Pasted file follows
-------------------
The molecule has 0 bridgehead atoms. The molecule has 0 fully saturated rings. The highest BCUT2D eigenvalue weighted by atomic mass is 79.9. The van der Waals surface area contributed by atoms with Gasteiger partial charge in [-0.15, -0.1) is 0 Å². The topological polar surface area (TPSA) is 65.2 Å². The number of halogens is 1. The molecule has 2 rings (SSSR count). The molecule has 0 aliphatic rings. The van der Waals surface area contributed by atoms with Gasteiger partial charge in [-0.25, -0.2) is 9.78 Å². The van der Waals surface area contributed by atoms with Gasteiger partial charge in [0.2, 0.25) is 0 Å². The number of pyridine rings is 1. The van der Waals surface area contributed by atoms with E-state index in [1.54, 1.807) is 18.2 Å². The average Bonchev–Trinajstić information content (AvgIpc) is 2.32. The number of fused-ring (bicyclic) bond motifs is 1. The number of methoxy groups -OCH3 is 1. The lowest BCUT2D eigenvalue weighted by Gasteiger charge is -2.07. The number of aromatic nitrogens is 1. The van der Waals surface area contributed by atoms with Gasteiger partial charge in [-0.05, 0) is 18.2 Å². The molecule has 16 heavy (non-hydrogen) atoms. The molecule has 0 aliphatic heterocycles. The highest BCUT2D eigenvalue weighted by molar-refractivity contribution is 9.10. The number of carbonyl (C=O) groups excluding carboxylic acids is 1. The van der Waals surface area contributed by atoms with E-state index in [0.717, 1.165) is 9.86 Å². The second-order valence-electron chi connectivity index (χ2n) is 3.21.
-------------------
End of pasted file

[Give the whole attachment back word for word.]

The molecule has 0 bridgehead atoms. The molecule has 0 fully saturated rings. The highest BCUT2D eigenvalue weighted by atomic mass is 79.9. The van der Waals surface area contributed by atoms with Gasteiger partial charge in [-0.15, -0.1) is 0 Å². The topological polar surface area (TPSA) is 65.2 Å². The number of halogens is 1. The molecule has 2 rings (SSSR count). The molecule has 0 aliphatic rings. The van der Waals surface area contributed by atoms with Gasteiger partial charge in [-0.25, -0.2) is 9.78 Å². The van der Waals surface area contributed by atoms with Gasteiger partial charge in [0.2, 0.25) is 0 Å². The number of pyridine rings is 1. The van der Waals surface area contributed by atoms with E-state index in [1.54, 1.807) is 18.2 Å². The average Bonchev–Trinajstić information content (AvgIpc) is 2.32. The number of fused-ring (bicyclic) bond motifs is 1. The number of methoxy groups -OCH3 is 1. The lowest BCUT2D eigenvalue weighted by Gasteiger charge is -2.07. The number of aromatic nitrogens is 1. The van der Waals surface area contributed by atoms with Gasteiger partial charge in [-0.05, 0) is 18.2 Å². The molecule has 16 heavy (non-hydrogen) atoms. The molecule has 0 aliphatic heterocycles. The highest BCUT2D eigenvalue weighted by molar-refractivity contribution is 9.10. The number of carbonyl (C=O) groups excluding carboxylic acids is 1. The van der Waals surface area contributed by atoms with E-state index in [0.717, 1.165) is 9.86 Å². The second-order valence-electron chi connectivity index (χ2n) is 3.21.